Today’s post was supposed to be about Steve Jobs and how the internet has hurried up the speed of everything, including the time period it took for the eulogies to move onto the bad parts of the person.
But then I got hooked into reading Reading Lolita in Tehran. I’d long avoided the book… I’d never read Lolita, because I picked up soon after I read a book by Marquez and was a little tired of old men and young girls. (Yes, horrible conceptions, I know!)
I like most of my books to have happy endings or a vaguely happy ending, like To Kill A Mockingbird or even Catcher In The Rye. And Reading Lolita… did not seem to have any of those aspects.
But the book just draws you in with the mere quality of its writing. Phrases that continue to haunt you long after you’ve turned the page that you are just compelled to go back to savor the statement and try to imagine it in various ways.
It gets more disturbing… more compelling halfway through the book. Images of Iran’s revolution, bloody universities and imposing a veil over the country – an act that be interpreted as a literal act of throwing a black cloth over the culture and the beauty of the entire region.
My first brush with the Iranian revolution was when I was 15. I was reading a book – the title I barely remember now – about a love story set in the backdrop of the revolution in Tehran. It was in an university, as they are the hotbeds of both revolution and romance, and it was forbidden. The book was more of a political commentary about two individual viewpoints that are supposed to co-exist but actually end up hating each other.
Of course, at the age of 15, I heard only the burning buildings and the murders and the gore.
I met a number of Iranians in college, all of whom seemed to be so affluent and absolutely removed from the trouble ‘back home’. They proclaimed themselves to be non-religious… infact, the only sign of turmoil was a caption signed on a peace campaign – Save Iran! Stop the fighting!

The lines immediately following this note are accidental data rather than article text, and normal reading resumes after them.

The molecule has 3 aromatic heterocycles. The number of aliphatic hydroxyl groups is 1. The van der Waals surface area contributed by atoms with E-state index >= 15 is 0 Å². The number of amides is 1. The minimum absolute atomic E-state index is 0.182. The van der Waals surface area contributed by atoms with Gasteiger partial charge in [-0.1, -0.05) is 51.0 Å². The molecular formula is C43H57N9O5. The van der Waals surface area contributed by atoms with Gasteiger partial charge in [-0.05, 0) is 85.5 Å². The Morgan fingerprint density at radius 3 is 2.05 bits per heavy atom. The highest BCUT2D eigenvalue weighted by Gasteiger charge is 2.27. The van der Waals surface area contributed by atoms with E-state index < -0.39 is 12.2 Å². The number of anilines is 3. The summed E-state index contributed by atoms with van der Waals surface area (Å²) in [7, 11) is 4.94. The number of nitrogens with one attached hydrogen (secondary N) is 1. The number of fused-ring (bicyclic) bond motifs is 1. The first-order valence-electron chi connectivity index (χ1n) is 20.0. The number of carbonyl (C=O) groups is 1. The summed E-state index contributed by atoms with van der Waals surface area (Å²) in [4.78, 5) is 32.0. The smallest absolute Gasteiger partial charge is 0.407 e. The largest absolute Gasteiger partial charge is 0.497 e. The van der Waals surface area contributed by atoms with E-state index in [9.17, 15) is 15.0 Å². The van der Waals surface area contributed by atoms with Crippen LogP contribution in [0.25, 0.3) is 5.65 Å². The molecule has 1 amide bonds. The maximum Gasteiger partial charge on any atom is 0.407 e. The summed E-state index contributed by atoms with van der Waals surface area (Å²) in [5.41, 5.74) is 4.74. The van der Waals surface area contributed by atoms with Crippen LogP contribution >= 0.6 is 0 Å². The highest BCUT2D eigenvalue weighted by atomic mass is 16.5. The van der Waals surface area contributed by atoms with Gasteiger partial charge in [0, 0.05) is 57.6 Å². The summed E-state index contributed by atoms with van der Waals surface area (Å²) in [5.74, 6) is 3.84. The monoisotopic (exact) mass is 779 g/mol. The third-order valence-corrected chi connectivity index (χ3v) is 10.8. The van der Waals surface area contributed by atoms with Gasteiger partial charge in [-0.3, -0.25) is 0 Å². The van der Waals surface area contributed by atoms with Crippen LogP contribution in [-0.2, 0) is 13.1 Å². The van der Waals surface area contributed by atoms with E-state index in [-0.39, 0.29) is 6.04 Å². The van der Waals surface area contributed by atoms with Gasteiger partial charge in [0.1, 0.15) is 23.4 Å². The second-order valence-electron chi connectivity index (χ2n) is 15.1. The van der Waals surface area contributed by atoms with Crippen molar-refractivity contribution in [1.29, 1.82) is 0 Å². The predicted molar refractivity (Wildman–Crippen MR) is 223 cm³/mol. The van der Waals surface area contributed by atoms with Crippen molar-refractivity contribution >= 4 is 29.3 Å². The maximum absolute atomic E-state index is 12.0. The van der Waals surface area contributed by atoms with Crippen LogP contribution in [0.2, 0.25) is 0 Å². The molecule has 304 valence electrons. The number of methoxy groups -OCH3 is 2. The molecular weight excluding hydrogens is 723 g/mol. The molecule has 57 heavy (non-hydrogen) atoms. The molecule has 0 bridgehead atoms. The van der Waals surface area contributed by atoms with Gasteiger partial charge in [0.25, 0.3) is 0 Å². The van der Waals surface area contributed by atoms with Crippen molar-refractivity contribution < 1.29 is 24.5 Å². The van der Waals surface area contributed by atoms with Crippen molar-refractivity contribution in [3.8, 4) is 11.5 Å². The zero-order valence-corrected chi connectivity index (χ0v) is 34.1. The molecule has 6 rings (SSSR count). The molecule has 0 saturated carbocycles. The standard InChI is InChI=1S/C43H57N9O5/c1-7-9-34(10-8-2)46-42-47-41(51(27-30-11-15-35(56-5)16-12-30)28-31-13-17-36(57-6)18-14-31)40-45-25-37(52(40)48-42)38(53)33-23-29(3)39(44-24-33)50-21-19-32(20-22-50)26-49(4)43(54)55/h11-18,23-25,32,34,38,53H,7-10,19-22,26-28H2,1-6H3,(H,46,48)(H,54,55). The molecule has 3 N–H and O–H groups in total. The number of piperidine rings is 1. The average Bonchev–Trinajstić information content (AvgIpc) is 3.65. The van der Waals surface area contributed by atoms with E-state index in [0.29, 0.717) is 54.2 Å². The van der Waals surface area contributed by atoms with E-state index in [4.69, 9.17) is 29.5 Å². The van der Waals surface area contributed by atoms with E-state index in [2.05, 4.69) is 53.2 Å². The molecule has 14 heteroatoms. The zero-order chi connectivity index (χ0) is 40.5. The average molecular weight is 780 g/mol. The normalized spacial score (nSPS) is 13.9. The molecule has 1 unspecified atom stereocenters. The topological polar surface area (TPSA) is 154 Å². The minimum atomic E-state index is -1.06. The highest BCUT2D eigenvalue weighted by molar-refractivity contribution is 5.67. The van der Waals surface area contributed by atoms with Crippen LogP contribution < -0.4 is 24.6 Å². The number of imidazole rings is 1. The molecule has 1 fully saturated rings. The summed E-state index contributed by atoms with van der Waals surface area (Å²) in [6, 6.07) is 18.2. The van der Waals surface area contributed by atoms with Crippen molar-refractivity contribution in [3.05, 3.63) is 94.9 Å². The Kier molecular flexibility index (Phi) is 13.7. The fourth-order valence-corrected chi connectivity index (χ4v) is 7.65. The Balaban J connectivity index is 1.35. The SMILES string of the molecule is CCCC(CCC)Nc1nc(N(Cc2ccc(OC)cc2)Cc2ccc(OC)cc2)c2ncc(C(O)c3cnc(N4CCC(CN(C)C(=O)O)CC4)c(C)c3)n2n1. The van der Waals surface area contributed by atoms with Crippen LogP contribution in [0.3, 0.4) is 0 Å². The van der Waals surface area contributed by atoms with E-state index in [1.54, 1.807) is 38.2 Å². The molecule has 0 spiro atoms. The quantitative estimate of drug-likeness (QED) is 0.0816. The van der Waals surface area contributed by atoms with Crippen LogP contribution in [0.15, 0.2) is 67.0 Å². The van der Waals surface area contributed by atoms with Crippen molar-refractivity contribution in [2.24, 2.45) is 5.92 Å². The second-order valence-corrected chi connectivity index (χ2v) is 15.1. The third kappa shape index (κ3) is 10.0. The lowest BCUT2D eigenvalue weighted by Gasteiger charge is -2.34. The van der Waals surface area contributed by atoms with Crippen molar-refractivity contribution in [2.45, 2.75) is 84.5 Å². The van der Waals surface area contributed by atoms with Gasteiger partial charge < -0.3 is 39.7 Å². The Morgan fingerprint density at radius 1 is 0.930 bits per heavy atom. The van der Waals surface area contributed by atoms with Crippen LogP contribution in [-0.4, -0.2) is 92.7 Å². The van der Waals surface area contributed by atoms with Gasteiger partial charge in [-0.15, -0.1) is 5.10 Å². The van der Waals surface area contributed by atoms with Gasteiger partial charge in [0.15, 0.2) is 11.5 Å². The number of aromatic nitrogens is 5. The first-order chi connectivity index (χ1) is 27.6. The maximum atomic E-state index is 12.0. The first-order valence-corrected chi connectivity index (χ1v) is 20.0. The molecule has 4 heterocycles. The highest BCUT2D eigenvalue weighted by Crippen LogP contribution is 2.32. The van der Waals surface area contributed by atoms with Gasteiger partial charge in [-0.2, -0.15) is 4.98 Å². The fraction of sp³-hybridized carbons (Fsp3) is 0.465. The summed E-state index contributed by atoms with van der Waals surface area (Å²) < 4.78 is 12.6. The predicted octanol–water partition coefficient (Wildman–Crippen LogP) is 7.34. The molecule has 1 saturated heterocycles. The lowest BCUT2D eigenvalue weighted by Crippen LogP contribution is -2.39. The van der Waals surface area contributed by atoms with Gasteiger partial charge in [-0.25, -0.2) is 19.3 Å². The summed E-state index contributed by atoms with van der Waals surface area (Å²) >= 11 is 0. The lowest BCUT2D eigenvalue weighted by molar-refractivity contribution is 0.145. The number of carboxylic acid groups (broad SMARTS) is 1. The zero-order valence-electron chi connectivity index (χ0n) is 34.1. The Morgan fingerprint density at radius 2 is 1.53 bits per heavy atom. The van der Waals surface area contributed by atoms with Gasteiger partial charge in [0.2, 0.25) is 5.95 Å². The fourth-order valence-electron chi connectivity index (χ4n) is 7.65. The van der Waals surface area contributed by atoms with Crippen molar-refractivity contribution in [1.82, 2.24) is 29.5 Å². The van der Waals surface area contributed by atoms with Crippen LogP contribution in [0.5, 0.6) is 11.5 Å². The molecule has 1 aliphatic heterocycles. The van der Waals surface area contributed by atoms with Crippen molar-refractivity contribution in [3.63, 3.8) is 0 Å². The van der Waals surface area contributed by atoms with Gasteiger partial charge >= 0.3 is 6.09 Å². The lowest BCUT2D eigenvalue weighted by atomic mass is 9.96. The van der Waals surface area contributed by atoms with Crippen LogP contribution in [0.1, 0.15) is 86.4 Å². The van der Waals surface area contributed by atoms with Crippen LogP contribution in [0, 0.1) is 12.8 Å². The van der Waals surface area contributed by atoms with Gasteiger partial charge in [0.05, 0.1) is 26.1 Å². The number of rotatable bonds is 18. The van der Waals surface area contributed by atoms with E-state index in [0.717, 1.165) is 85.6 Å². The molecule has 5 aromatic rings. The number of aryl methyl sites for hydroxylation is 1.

I was not even aware that there were Iranians and all that political turmoil was something that was ongoing. The world was focussed more on Iraq and its fight with the U.S.
Every country has a bloody history and I guess Iran is undergoing that now. But as I read RLT, what disturbs me is the volte-face the country has taken in terms of its stand on Islam. The radical interpretations of Islam, imposing the veil on women and… does it only get worse from there? Is it wear the veil today and stop driving and voting tomorrow?
The world has ways to go to really accept women as equals… as people who are capable of things more than cooking and raising a child – two REALLY difficult acts, btw.
But what would one do if the liberties we take for granted are taken away? The liberty to wear what I choose, when I choose and walk down the street without being hassled by ‘moral police’. That every little act is interpreted as a possible disturbance to peace, as the author says.
Do we women really have so much power that just by the image of a strand of hair or exposing a partial wrist we can incite people to wars and furies? Are these the same people that are thought capable of not having the intelligence to do anything more than cook and bear kids?
These statements seem funny… and yet hold a particular kind of horror. Horror that there are people – both men and women – who believe in this.
Mr.Bahri is a particularly interesting character in the book. I wonder how often one has heard his statement – ‘there are better issues to focus on right now than a woman being mistreated.’
What is a better issue? Wars? The environment? Perhaps. But how can we win battles with one whole segment of the population locked away, without having a say? Particularly in a place like Iran, where every person’s voice in important, if women are not allowed to come out, to have a say, where is the revolution?